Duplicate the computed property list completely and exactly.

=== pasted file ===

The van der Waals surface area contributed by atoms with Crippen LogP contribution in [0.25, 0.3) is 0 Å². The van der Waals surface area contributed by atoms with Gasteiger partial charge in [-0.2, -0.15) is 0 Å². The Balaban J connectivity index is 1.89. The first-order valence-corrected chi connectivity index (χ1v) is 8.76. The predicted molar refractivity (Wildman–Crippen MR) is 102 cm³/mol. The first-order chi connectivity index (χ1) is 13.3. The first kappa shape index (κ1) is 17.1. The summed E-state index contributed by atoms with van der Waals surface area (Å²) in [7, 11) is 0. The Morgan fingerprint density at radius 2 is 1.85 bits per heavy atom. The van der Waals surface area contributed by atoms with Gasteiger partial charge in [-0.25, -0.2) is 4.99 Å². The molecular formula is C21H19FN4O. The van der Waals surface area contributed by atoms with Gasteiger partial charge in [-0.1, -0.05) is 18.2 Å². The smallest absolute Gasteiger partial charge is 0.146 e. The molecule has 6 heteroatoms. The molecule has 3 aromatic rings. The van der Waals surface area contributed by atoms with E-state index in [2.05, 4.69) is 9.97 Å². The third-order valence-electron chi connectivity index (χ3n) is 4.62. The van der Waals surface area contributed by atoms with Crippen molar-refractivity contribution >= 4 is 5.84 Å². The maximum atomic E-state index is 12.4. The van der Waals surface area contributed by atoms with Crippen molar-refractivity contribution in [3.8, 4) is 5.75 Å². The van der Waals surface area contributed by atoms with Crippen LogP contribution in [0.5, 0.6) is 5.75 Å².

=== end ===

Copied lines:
The van der Waals surface area contributed by atoms with Crippen LogP contribution in [0.25, 0.3) is 0 Å². The van der Waals surface area contributed by atoms with Gasteiger partial charge in [-0.2, -0.15) is 0 Å². The Balaban J connectivity index is 1.89. The first-order valence-corrected chi connectivity index (χ1v) is 8.76. The predicted molar refractivity (Wildman–Crippen MR) is 102 cm³/mol. The first-order chi connectivity index (χ1) is 13.3. The first kappa shape index (κ1) is 17.1. The summed E-state index contributed by atoms with van der Waals surface area (Å²) in [7, 11) is 0. The Morgan fingerprint density at radius 2 is 1.85 bits per heavy atom. The van der Waals surface area contributed by atoms with Gasteiger partial charge in [-0.25, -0.2) is 4.99 Å². The molecular formula is C21H19FN4O. The van der Waals surface area contributed by atoms with Gasteiger partial charge in [-0.1, -0.05) is 18.2 Å². The smallest absolute Gasteiger partial charge is 0.146 e. The molecule has 6 heteroatoms. The molecule has 3 aromatic rings. The van der Waals surface area contributed by atoms with E-state index in [2.05, 4.69) is 9.97 Å². The third-order valence-electron chi connectivity index (χ3n) is 4.62. The van der Waals surface area contributed by atoms with Crippen molar-refractivity contribution >= 4 is 5.84 Å². The maximum atomic E-state index is 12.4. The van der Waals surface area contributed by atoms with Crippen molar-refractivity contribution in [3.8, 4) is 5.75 Å². The van der Waals surface area contributed by atoms with Crippen LogP contribution in [0.5, 0.6) is 5.75 Å².